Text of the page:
The applicant sought an order for a temporary injunction against the intended sale of a mortgaged property pending final disposal of a suit pending. The applicant's complaint was that his inability to service the loan was a result of the respondent's freezing of his account which made it impossible for him to perform his obligations under the credit facilities agreement.
The main issue was whether the applicant had established sufficient grounds to have the temporary injunction granted.
The court held that there were certain preconditions which a litigant had to meet before the court exercised its discretion to grant an application; for example demonstration that the applicant stood to suffer irreparable loss requiring the court’s intervention before the applicant’s legal right was established and proof of greater hardship and mischief suffered by the applicant if the injunction was not granted than the respondent will suffer if the order is granted.
The court also held that the conditions set out must all be met. Meeting one or two of the conditions will not be sufficient for the purpose of the court exercising its discretion to grant an injunction.
It is settled law that courts will only grant injunctions if there is evidence that there will be irreparable loss which cannot be adequately compensated by award of general damages. The court concluded that particulars of irreparable loss had not been given for the court's exercise of its discretion in the applicant's favour and so the application was dismissed.
The court considered an application for temporary injunction restraining the respondents from selling two seized motor vehicles. Furthermore, the court considered whether the right of seizure and sale can be exercised without the intervention of the court.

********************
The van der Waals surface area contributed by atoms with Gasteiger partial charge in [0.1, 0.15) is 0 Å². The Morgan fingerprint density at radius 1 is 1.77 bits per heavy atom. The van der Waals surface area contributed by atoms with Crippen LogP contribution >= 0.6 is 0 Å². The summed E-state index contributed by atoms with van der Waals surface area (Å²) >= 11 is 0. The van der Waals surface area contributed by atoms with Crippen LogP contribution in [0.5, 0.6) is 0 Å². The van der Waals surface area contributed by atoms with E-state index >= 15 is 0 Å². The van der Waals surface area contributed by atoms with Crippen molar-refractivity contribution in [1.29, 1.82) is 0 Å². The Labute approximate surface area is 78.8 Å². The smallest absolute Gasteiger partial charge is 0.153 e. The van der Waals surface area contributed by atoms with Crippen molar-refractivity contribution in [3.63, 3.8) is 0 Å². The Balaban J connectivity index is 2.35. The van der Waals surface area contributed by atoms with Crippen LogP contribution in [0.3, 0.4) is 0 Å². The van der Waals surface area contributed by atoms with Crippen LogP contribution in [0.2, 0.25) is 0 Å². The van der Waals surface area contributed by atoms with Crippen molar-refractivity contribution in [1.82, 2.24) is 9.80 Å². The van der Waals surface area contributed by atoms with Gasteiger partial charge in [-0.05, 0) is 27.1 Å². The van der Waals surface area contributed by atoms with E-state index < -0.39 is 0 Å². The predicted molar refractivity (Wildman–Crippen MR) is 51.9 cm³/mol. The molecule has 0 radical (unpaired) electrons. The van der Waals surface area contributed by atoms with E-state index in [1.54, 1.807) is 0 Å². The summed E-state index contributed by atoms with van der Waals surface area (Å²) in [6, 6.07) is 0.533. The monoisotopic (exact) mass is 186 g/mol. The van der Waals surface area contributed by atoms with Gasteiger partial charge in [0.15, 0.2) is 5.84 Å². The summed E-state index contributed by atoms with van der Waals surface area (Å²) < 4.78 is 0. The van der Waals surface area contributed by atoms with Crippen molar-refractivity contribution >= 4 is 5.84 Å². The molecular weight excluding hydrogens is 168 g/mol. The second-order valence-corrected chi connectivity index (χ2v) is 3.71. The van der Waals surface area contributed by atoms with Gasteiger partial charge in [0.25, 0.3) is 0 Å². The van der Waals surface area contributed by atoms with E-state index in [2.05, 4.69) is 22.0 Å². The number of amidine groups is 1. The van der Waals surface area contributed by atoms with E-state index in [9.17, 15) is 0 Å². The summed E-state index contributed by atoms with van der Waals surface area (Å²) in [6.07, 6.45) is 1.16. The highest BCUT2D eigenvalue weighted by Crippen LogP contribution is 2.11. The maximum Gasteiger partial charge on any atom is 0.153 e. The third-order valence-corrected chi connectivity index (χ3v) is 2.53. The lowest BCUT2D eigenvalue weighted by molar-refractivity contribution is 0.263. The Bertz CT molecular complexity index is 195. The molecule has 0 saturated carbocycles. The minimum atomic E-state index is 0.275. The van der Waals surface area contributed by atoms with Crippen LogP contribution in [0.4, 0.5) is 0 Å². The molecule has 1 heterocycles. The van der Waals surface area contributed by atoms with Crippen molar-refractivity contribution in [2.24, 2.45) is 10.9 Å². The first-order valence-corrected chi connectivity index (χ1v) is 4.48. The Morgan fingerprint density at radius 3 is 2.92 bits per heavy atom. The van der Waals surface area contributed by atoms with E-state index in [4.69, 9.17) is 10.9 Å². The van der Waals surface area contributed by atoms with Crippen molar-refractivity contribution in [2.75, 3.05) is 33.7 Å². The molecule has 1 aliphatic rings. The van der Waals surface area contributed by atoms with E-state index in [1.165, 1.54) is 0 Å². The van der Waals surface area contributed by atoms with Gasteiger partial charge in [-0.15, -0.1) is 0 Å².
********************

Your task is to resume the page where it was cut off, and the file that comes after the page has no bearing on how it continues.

This case concerned an agreement for the sale and purchase of 10 motor vehicles. The applicant alleged that the agreement was oral, whereas the respondents alleged it was written. The applicant subsequently defaulted on the payment and the first respondent seized the vehicles and threatened to sell the vehicles on public auction.
The court found that the agreement concluded between the parties was in fact a written agreement.
The court considered the provisions of S 124 – S 128 of the Law of Contract Act. The basis of these provisions found that the pawnee may retain goods pledged for payment of any debt and may bring a suit against the pawnor upon the debt and retain the goods pledged as collateral security or he may sell the thing pledged.
The court found that the applicant (pawnor) defaulted in payment and the first respondent (pawnee) had the option of bringing a suit against the pawnor and retaining the goods as security or sell the thing pledged by giving the pawnor reasonable notice. If the proceeds are less than the amount due, the pawnor is liable to pay the balance. If the proceeds are more, the pawnee shall pay the surplus to the pawnor.
A pawnee, in possession of the title and the property pledged is entitled to sell the property without intervention of the court. However, in absence of possession, he cannot take the law into his own hands without the court’s intervention.
The court found that there was no clause in the agreement empowering the first respondent to take possession and sell the vehicles, and thus he cannot exercise his right without the court’s assistance.